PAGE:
That's good because Russia is pretty broke, so they don't have a tonne of cash to spend (mostly because Putin and his cronies stole so much.)

    It's not just the USA, it's all over Europe too. Putin's taking advantage of fear of the refugees to push xenophobic parties and destabilize Europe.

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  • GundiGundi Serious Bismuth Registered User regular
    I feel like putting most of the cause of political instability in the US and Europe as Putin's doing is probably giving him too much credit, even if yes he is obviously constantly trying to fan the flames and start new fires.

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  • PreacherPreacher Registered User regular
    Gundi wrote: »
    I feel like putting most of the cause of political instability in the US and Europe as Putin's doing is probably giving him too much credit, even if yes he is obviously constantly trying to fan the flames and start new fires.

    Yeah I'm pretty sure there is just a shitty regressive streak from older people "rising up" to exert the last of their influence. At least that's how it feels like in the US.

    I would like some money because these are artisanal nuggets of wisdom philistine.

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  • RchanenRchanen Registered User regular
    Preacher wrote: »
    Gundi wrote: »
    I feel like putting most of the cause of political instability in the US and Europe as Putin's doing is probably giving him too much credit, even if yes he is obviously constantly trying to fan the flames and start new fires.

    Yeah I'm pretty sure there is just a shitty regressive streak from older people "rising up" to exert the last of their influence. At least that's how it feels like in the US.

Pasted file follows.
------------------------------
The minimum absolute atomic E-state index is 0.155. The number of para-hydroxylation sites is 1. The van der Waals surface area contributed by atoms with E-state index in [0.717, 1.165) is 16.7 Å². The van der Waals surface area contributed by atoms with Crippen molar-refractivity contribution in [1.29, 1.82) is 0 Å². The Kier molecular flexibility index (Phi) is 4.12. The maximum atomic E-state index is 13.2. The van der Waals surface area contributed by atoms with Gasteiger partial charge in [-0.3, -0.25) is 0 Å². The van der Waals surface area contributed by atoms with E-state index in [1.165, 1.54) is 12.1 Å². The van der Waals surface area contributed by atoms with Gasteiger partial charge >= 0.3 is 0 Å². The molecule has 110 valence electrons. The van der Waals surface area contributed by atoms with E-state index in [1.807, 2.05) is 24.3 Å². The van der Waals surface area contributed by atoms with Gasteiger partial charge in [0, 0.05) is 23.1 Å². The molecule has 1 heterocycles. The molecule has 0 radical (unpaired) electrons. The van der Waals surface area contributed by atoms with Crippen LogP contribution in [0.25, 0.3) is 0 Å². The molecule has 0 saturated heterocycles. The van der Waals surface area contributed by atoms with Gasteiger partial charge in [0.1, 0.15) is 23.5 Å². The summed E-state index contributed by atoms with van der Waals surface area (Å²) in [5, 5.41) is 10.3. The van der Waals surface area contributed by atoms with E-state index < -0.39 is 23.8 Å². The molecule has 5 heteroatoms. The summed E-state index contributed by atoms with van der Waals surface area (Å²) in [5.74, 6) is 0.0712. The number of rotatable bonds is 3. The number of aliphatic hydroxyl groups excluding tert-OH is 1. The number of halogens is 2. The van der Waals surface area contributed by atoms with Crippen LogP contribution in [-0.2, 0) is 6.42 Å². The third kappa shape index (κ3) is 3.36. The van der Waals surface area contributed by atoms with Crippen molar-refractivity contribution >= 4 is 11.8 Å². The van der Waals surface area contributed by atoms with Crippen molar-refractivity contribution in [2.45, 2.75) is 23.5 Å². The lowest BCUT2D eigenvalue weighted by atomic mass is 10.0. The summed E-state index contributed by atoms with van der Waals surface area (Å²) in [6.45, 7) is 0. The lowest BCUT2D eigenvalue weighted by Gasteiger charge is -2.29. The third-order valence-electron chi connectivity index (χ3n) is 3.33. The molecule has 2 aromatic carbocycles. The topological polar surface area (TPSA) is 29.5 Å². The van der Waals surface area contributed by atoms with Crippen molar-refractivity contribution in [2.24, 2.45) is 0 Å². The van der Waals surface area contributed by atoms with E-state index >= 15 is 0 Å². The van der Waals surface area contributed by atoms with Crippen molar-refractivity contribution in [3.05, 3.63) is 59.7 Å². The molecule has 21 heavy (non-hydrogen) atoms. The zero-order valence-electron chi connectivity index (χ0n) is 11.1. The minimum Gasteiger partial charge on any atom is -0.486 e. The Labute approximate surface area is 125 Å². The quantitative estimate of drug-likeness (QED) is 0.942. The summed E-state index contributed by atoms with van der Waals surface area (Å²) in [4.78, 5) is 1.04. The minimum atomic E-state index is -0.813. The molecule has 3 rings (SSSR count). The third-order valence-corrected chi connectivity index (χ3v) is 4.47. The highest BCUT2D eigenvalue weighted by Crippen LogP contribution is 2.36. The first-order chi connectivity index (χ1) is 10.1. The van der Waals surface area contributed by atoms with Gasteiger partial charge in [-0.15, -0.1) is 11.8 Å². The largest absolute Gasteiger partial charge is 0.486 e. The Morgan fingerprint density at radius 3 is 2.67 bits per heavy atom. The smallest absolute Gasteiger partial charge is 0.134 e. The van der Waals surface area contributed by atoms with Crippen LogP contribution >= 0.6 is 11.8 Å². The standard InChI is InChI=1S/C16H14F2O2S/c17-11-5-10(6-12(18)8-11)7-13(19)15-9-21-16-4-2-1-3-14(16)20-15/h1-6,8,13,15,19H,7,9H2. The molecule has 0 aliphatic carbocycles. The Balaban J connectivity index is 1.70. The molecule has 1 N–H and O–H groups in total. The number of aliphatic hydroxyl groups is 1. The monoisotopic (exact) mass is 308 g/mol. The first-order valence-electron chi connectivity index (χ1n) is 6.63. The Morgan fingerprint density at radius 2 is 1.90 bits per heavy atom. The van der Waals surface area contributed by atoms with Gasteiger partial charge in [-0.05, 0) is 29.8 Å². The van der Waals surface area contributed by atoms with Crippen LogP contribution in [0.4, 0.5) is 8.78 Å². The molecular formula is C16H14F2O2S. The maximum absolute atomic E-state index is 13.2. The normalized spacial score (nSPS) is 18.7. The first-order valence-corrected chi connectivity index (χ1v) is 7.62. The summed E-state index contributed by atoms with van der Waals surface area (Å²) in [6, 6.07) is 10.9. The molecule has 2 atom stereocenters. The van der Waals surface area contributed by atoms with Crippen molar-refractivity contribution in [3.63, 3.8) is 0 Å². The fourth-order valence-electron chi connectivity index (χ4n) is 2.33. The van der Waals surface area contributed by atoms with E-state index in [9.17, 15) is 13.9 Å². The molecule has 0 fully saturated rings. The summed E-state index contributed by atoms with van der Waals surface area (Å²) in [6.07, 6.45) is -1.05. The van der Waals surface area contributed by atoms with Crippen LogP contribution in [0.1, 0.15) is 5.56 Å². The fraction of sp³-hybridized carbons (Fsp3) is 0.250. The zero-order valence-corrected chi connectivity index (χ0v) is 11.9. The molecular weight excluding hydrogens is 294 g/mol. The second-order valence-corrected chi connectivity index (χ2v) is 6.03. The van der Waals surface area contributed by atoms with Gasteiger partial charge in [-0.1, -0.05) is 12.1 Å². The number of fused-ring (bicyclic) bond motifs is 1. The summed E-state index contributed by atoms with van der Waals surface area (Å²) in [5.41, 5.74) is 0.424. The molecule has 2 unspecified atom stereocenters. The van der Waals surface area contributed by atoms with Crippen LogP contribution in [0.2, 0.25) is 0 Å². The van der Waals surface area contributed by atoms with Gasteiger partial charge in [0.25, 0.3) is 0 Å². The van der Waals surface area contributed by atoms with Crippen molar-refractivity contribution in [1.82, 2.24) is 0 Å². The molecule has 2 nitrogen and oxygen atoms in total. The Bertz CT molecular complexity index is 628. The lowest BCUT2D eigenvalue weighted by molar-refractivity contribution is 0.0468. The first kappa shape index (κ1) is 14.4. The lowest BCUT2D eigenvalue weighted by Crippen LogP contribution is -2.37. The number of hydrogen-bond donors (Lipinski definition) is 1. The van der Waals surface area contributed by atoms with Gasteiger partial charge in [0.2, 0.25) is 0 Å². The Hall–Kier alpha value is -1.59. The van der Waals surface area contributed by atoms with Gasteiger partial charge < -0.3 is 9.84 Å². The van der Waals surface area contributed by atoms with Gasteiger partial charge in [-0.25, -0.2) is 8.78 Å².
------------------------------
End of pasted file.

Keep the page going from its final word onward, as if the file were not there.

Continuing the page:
This is true.

    That does not stop me from hoping that a Democrat gets into office this next term and slaps Putin down so hard the Romanov's feel it.

    spool32 wrote:
    he pops this cobalt blue tetrahedron like he's thought of something. I'm like son, you know that's just a reskinned fireball, right?
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  • PreacherPreacher Registered User regular
    Rchanen wrote: »
    Preacher wrote: »
    Gundi wrote: »
    I feel like putting most of the cause of political instability in the US and Europe as Putin's doing is probably giving him too much credit, even if yes he is obviously constantly trying to fan the flames and start new fires.

    Yeah I'm pretty sure there is just a shitty regressive streak from older people "rising up" to exert the last of their influence. At least that's how it feels like in the US.

    This is true.

    That does not stop me from hoping that a Democrat gets into office this next term and slaps Putin down so hard the Romanov's feel it.

    Oh necessarily, his government has been doing and fanning some shitty flames all over.

    I would like some money because these are artisanal nuggets of wisdom philistine.

    Http:// pleasepaypreacher.net